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Using the pysnmp framework i get some values doing a snmp walk. Unfortunately for the oid

1.3.6.1.21.69.1.5.8.1.2 (DOCS-CABLE-DEVICE-MIB)

i get a weird result which i cant correctly print here since it contains ascii chars like BEL ACK

When doing a repr i get:

OctetString('\x07\xd8\t\x17\x03\x184\x00')

But the output should look like:

2008-9-23,3:24:52.0

the format is called "DateAndTime". How can i translate the OctetString output to a "human readable" date/time ?

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shameless plug: vote me up! I want to reach 3k reputation in 2010! :-) –  Paulo Scardine Dec 31 '10 at 20:15
    
Thank you and HAPPY NEW YEAR!!!!!!!!!!! –  Paulo Scardine Dec 31 '10 at 20:28
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3 Answers

up vote 12 down vote accepted

The format is here.

A date-time specification. 
            field  octets  contents                  range
            -----  ------  --------                  -----
              1      1-2   year*                     0..65536
              2       3    month                     1..12
              3       4    day                       1..31
              4       5    hour                      0..23
              5       6    minutes                   0..59
              6       7    seconds                   0..60
                           (use 60 for leap-second)
              7       8    deci-seconds              0..9
              8       9    direction from UTC        '+' / '-'
              9      10    hours from UTC*           0..13
             10      11    minutes from UTC          0..59
* Notes:
            - the value of year is in network-byte order
            - daylight saving time in New Zealand is +13 For example, 
              Tuesday May 26, 1992 at 1:30:15 PM EDT would be displayed as:
                 1992-5-26,13:30:15.0,-4:0 
              Note that if only local time is known, then timezone
              information (fields 8-10) is not present.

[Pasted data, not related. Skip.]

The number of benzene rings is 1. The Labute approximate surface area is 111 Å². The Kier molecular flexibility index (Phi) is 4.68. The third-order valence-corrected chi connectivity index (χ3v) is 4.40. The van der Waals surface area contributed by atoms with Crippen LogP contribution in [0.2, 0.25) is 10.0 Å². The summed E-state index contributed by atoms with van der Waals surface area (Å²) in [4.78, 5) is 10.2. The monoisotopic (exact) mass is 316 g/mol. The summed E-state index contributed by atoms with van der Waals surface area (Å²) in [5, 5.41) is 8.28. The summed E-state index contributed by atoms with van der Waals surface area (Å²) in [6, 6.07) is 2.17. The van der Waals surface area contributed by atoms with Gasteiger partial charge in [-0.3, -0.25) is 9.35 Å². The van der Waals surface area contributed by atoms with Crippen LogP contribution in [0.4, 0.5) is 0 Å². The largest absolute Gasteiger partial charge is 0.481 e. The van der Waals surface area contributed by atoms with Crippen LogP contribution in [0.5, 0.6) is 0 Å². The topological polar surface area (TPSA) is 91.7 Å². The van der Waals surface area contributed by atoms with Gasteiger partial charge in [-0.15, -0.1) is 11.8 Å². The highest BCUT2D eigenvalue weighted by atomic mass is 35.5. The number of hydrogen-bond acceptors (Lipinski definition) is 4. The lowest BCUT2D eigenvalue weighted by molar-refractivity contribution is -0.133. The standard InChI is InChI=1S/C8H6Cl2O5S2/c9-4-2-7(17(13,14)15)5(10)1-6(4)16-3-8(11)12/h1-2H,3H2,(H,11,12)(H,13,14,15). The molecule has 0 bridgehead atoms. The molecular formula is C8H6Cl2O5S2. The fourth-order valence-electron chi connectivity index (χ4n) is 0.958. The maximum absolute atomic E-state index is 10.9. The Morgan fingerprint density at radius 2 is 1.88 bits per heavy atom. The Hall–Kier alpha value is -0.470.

You can use struct.unpack:

>>> import struct, datetime
>>> s = '\x07\xd8\t\x17\x03\x184\x00'
>>> datetime.datetime(*struct.unpack('>HBBBBBB', s))
datetime.datetime(2008, 9, 23, 3, 24, 52)
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Beware that this object has a variable length so this code might fail for some objects, and misses the timezone information. –  Keith Dec 31 '10 at 21:51
    
Also note that the field 7 is deci-seconds (0..9) while timetuple[6] is microseconds (0 <= x < 1000000); the correct implementations is left as an exercise to the reader. –  Paulo Scardine Jan 1 '11 at 20:39
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Shameless plug here: The Pycopia SNMP and SMI modules correctly handle this object, and others as well. Pycopia is installed from source, and dont forget the mibs file if you try it.

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@Paulo Scardine: This was the best answer I found online when working to resolve a very similar problem. It still took me a little while to resolve my issue even with this answer, so I wanted to post a follow up answer that may add more clarity. (specifically the issue with the date having different length options).

The following piece of code connects to a server and grabs the system time and then outputs it as a string to illustrate the method.

import netsnmp
import struct
oid = netsnmp.Varbind('hrSystemDate.0')
resp = netsnmp.snmpget(oid, Version=1, DestHost='<ip>', Community='public')
oct = str(resp[0])
# hrSystemDate can be either 8 or 11 units in length.
oct_len = len(oct)
fmt_mapping = dict({8:'>HBBBBBB', 11:'>HBBBBBBcBB'})
if oct_len == 8 or oct_len == 11:
    t = struct.unpack(fmt_mapping[oct_len], oct)
    print 'date tuple: %s' % (repr(t))
else:
    print 'invalid date format'

I hope this helps other people who are having similar issues trying to work with this type of data.

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